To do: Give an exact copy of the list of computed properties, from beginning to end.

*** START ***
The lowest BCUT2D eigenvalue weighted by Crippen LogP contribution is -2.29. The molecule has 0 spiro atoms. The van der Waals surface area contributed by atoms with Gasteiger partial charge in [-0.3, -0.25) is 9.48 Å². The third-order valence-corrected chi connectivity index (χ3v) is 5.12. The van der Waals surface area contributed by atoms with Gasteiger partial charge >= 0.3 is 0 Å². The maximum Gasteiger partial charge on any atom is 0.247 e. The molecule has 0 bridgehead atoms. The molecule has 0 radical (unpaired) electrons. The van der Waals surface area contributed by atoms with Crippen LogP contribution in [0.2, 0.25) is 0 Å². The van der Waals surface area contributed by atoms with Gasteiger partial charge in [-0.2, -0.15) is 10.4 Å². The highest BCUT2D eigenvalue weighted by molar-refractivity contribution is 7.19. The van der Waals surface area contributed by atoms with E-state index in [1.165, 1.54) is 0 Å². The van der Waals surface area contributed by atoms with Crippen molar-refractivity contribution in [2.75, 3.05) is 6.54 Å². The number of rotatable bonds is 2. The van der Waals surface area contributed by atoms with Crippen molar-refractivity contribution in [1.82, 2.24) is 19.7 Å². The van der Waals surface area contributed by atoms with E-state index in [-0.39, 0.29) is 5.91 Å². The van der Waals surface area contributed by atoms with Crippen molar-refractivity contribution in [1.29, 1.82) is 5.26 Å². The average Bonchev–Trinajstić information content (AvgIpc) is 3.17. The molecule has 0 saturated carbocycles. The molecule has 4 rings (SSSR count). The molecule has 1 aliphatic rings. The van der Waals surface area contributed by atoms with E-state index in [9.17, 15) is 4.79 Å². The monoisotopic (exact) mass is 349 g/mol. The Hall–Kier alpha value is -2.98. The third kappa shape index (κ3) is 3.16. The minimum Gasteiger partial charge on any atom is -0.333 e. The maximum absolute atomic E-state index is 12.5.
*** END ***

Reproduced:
The lowest BCUT2D eigenvalue weighted by Crippen LogP contribution is -2.29. The molecule has 0 spiro atoms. The van der Waals surface area contributed by atoms with Gasteiger partial charge in [-0.3, -0.25) is 9.48 Å². The third-order valence-corrected chi connectivity index (χ3v) is 5.12. The van der Waals surface area contributed by atoms with Gasteiger partial charge >= 0.3 is 0 Å². The maximum Gasteiger partial charge on any atom is 0.247 e. The molecule has 0 bridgehead atoms. The molecule has 0 radical (unpaired) electrons. The van der Waals surface area contributed by atoms with Crippen LogP contribution in [0.2, 0.25) is 0 Å². The van der Waals surface area contributed by atoms with Gasteiger partial charge in [-0.2, -0.15) is 10.4 Å². The highest BCUT2D eigenvalue weighted by molar-refractivity contribution is 7.19. The van der Waals surface area contributed by atoms with E-state index in [1.165, 1.54) is 0 Å². The van der Waals surface area contributed by atoms with Crippen molar-refractivity contribution in [2.75, 3.05) is 6.54 Å². The number of rotatable bonds is 2. The van der Waals surface area contributed by atoms with Crippen molar-refractivity contribution in [1.82, 2.24) is 19.7 Å². The van der Waals surface area contributed by atoms with E-state index in [-0.39, 0.29) is 5.91 Å². The van der Waals surface area contributed by atoms with Crippen molar-refractivity contribution in [1.29, 1.82) is 5.26 Å². The average Bonchev–Trinajstić information content (AvgIpc) is 3.17. The molecule has 0 saturated carbocycles. The molecule has 4 rings (SSSR count). The molecule has 1 aliphatic rings. The van der Waals surface area contributed by atoms with E-state index in [9.17, 15) is 4.79 Å². The monoisotopic (exact) mass is 349 g/mol. The Hall–Kier alpha value is -2.98. The third kappa shape index (κ3) is 3.16. The minimum Gasteiger partial charge on any atom is -0.333 e. The maximum absolute atomic E-state index is 12.5.